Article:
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Pest categorisation of Aonidiella orientalis

on the Wiley Online Library

Metadata

Panel members at the time of adoption

Claude Bragard, Paula Baptista, Elisavet Chatzivassiliou, Francesco Di Serio, Paolo Gonthier, Josep Anton Jaques Miret, Annemarie Fejer Justesen, Alan MacLeod, Christer Sven Magnusson, Panagiotis Milonas, Juan A Navas‐Cortes, Stephen Parnell, Roel Potting, Philippe L Reignault, Emilio Stefani, Hans‐Hermann Thulke, Wopke Van der Werf, Antonio Vicent Civera, Jonathan Yuen and Lucia Zappalà.

Abstract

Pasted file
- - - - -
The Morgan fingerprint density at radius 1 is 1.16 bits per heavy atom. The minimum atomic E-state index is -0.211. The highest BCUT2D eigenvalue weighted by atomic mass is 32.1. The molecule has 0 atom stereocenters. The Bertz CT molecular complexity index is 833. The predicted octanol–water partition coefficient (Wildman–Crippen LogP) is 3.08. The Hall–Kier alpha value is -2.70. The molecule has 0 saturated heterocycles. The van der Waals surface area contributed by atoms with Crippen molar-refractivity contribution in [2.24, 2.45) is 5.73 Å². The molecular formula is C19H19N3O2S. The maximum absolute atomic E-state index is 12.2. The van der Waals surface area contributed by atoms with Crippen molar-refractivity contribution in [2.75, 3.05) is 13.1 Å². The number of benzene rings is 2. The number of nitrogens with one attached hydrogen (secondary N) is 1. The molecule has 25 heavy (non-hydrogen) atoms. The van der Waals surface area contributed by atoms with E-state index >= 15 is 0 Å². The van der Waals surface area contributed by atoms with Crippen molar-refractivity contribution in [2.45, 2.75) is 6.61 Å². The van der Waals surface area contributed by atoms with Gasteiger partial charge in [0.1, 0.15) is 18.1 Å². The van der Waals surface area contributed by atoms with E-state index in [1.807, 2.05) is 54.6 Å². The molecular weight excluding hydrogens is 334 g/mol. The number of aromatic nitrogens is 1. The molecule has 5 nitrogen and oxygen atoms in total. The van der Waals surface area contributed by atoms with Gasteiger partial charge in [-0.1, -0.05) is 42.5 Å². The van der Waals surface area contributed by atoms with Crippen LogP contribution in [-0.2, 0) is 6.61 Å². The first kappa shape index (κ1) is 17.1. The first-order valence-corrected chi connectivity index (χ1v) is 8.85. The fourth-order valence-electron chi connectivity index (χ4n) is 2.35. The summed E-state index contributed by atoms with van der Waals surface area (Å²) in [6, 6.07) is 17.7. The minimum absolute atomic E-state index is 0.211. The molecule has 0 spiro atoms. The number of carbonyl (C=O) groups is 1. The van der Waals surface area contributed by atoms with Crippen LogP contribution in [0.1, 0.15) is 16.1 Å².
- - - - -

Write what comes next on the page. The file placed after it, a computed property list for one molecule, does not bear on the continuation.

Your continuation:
The EFSA Panel on Plant Health performed a pest categorisation of Aonidiella orientalis (Hemiptera: Diaspididae), the oriental scale, for the EU. A. orientalis is a species mostly occurring in tropical and subtropical areas. It is not listed in Annex II of Commission Implementing Regulation (EU) 2019/2072. It is a polyphagous species, with hosts in more than 160 plant genera belonging to more than 70 families. Numerous important crops suffer economic losses from A. orientalis such as citrus, figs, mangoes, papayas, bananas, palms, tea and some ornamentals. A. orientalis has also been recorded on several other crops which are important for the EU such as cotton, apricots, peaches and grapes, but there are no records of economic impact on these hosts. This scale insect reproduces rapidly and may reach high population density between 15 and 30°C. In the tropics, the scale breeds continuously, generations overlap and all life stages coexist. In Queensland, Australia, A. orientalis can have up to six generations each year. The main natural dispersal stage is the first instar which crawls over the natal host plant or to adjacent host plants and can be dispersed further by wind. Plants for planting, vegetables, cut flowers and fruits provide potential pathways for entry into the EU. Between 1997 and 2019, the UK intercepted A. orientalis more than 120 times, most frequently on mangoes and guava fruit. Climatic conditions and host availability in southern EU MS are favourable for outdoor establishment. Phytosanitary measures are available to reduce the likelihood of entry and spread. The main uncertainties include the area of establishment and magnitude of impact. A. orientalis meets the criteria that are within the remit of EFSA to assess for it to be regarded as a potential Union quarantine pest.

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